On the second day of the inaugural East Africa Social Business Forum, Yunus Environment Hub presented its three-year program to address environmental degradation and youth unemployment in the region. Included was the announcement of the launch of StartNow to support young East Africans to create social business plans. A lively panel discussion with local experts on the issue of waste management and the potential of social business for creating a circular economy followed.
Beginning the session with a splash, Christina Jäger, Managing Director of the Yunus Environment Hub, announced the launch of the self-learning platform “StartNow” which supports local social business entrepreneurs in their process of business plan creation. The “GrowUp” incubator program offers tailored mentoring, networking opportunities and capacity building workshops to early-stage, post-revenue green social businesses. It complements the program to widen its scope of target audience.
Finally, for the Zero Plastic Waste Cities program, a feasibility study is being conducted in four cities in the East African Region to address municipal solid waste management. Through stakeholder workshops and ideation sessions, social business solutions will be identified to tackle plastic leakage into the environment while improving livelihoods of marginalized people such as waste pickers.
YY Panel: Building a Circular Economy
The following panel discussion on “Building a Circular Economy: Social Business as a Solution for Plastic and Waste Management” featured various local experts representing different stakeholders. Nele Kapp from UN-Habitat, community mobilizer Alfy Ayoro from Kibra Green, social business founder Nzambi Matee and Karnika Yadav representing Intellecap, shared their thoughts and experiences on the topic of waste management in East Africa.
Rapid urbanization leading to unplanned growth of urban settlements was pointed out as an issue. It makes waste management more difficult and affects countless livelihoods. Additionally, there is a lack of coordination between actors involved in tackling this issue. This unorganized approach and lack of governmental attention to structured solid waste disposal not only leads to waste leakage but also a loss of interest in the topic. Efforts of any community efforts undertaken outweigh the created impact. Increasing this impact was seen as the great potential of social businesses such as “Gjenge Makers” founded by Nzambi Matee which turns plastic waste into sustainable construction materials and aims to diversify into different types of waste as well as geographic regions in the next two years.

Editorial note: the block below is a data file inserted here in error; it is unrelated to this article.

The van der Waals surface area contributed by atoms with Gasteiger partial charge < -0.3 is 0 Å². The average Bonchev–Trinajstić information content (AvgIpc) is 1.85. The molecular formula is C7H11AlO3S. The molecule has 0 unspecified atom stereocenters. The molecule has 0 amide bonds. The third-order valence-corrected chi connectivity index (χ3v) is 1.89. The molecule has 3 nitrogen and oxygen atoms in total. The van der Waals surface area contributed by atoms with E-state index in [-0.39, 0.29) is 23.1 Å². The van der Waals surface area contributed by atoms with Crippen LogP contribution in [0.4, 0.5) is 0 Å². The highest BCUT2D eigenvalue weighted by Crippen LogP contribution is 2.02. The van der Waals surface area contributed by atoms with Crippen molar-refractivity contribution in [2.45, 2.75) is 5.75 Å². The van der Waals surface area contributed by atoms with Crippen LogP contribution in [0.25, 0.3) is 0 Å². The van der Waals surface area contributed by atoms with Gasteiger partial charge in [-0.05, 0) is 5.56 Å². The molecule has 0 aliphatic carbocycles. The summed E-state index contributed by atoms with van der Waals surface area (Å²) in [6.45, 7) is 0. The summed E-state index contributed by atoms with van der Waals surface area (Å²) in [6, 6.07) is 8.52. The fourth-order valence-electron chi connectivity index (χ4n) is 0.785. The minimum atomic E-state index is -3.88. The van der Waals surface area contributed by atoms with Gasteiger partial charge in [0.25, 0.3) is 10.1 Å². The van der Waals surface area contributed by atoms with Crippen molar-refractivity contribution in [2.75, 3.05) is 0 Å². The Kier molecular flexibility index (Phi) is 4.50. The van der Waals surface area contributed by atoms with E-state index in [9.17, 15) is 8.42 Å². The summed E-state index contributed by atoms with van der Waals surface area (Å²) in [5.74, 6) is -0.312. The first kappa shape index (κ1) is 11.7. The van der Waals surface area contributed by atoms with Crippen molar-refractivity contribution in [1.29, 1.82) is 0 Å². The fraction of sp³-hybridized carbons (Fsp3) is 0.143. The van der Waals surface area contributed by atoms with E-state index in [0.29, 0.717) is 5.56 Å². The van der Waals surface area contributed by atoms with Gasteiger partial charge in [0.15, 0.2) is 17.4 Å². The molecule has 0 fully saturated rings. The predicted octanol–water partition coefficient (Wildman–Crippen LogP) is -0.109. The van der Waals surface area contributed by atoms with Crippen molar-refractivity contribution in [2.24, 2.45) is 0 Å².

Building social business ventures in East Africa tackles the environmental problem of mismanaged waste. Simultaneously, it addresses another big regional issue of high unemployment rates, especially among youth, says Matee, who was recently awarded the Young Champion of the Earth award by the UN-Environment Programme. The sustainable creation of new jobs and a scalable impact in reducing waste leakage into the environment are therefore directly achievable by social businesses. However, focus must exceed their creation and focus on long-term scaling of innovative business solutions, highlights Karnika Yadav. Only then will impact be felt on the ground so that the needed community interest backed by governmental regulations can return as called for by Alfy Ayoro.
Tackling the issue of waste management at the root means addressing waste segregation at a household level as the panelists agreed. Nele Kapp explained that an increase in living standards in the region as a focus of many development collaborations would also lead to improved waste management infrastructure and consequently less leakage into the environment. It was agreed upon that the moral obligations of multinational corporates producing much of the waste as well as national and local governmental responsibilities need to be emphasized and actors held accountable. With the focus of the panel discussion on urbanity a final point was made to assure that all educational efforts, research and development in social business creation and regulatory frameworks must not forget the large parts of population living in a rurality. Impact created through social business solutions must and can reach everyone alike.